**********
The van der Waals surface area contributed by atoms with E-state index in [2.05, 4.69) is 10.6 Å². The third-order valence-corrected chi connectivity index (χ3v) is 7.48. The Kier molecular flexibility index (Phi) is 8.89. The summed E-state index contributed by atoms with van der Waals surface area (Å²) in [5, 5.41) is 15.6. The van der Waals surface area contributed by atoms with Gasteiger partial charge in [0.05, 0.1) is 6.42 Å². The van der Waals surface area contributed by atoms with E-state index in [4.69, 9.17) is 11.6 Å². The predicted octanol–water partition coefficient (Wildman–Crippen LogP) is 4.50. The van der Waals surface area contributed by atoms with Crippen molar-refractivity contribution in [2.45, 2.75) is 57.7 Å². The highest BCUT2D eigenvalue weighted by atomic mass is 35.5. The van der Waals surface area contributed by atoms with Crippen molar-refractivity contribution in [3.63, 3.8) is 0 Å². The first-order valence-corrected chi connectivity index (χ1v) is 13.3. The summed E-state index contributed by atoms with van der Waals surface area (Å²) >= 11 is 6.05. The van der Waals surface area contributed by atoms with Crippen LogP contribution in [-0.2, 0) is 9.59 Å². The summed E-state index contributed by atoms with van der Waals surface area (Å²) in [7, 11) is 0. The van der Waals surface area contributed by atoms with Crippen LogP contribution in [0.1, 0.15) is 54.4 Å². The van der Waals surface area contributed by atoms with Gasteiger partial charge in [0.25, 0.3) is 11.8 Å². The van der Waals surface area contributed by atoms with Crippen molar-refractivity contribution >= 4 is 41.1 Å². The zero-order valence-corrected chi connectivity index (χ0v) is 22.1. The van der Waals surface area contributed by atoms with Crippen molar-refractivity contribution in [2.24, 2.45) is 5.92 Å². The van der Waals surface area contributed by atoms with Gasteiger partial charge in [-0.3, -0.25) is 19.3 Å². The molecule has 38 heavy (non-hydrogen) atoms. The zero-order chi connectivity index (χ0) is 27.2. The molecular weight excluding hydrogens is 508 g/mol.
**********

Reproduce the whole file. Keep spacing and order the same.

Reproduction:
The van der Waals surface area contributed by atoms with E-state index in [2.05, 4.69) is 10.6 Å². The third-order valence-corrected chi connectivity index (χ3v) is 7.48. The Kier molecular flexibility index (Phi) is 8.89. The summed E-state index contributed by atoms with van der Waals surface area (Å²) in [5, 5.41) is 15.6. The van der Waals surface area contributed by atoms with Gasteiger partial charge in [0.05, 0.1) is 6.42 Å². The van der Waals surface area contributed by atoms with E-state index in [4.69, 9.17) is 11.6 Å². The predicted octanol–water partition coefficient (Wildman–Crippen LogP) is 4.50. The van der Waals surface area contributed by atoms with Crippen molar-refractivity contribution in [2.45, 2.75) is 57.7 Å². The highest BCUT2D eigenvalue weighted by atomic mass is 35.5. The van der Waals surface area contributed by atoms with Crippen molar-refractivity contribution in [3.63, 3.8) is 0 Å². The first-order valence-corrected chi connectivity index (χ1v) is 13.3. The summed E-state index contributed by atoms with van der Waals surface area (Å²) >= 11 is 6.05. The van der Waals surface area contributed by atoms with Crippen LogP contribution in [-0.2, 0) is 9.59 Å². The summed E-state index contributed by atoms with van der Waals surface area (Å²) in [7, 11) is 0. The van der Waals surface area contributed by atoms with Crippen LogP contribution in [0.1, 0.15) is 54.4 Å². The van der Waals surface area contributed by atoms with Gasteiger partial charge in [0.25, 0.3) is 11.8 Å². The van der Waals surface area contributed by atoms with Crippen molar-refractivity contribution >= 4 is 41.1 Å². The zero-order valence-corrected chi connectivity index (χ0v) is 22.1. The van der Waals surface area contributed by atoms with Crippen molar-refractivity contribution in [2.24, 2.45) is 5.92 Å². The van der Waals surface area contributed by atoms with Gasteiger partial charge in [-0.3, -0.25) is 19.3 Å². The molecule has 38 heavy (non-hydrogen) atoms. The zero-order chi connectivity index (χ0) is 27.2. The molecular weight excluding hydrogens is 508 g/mol.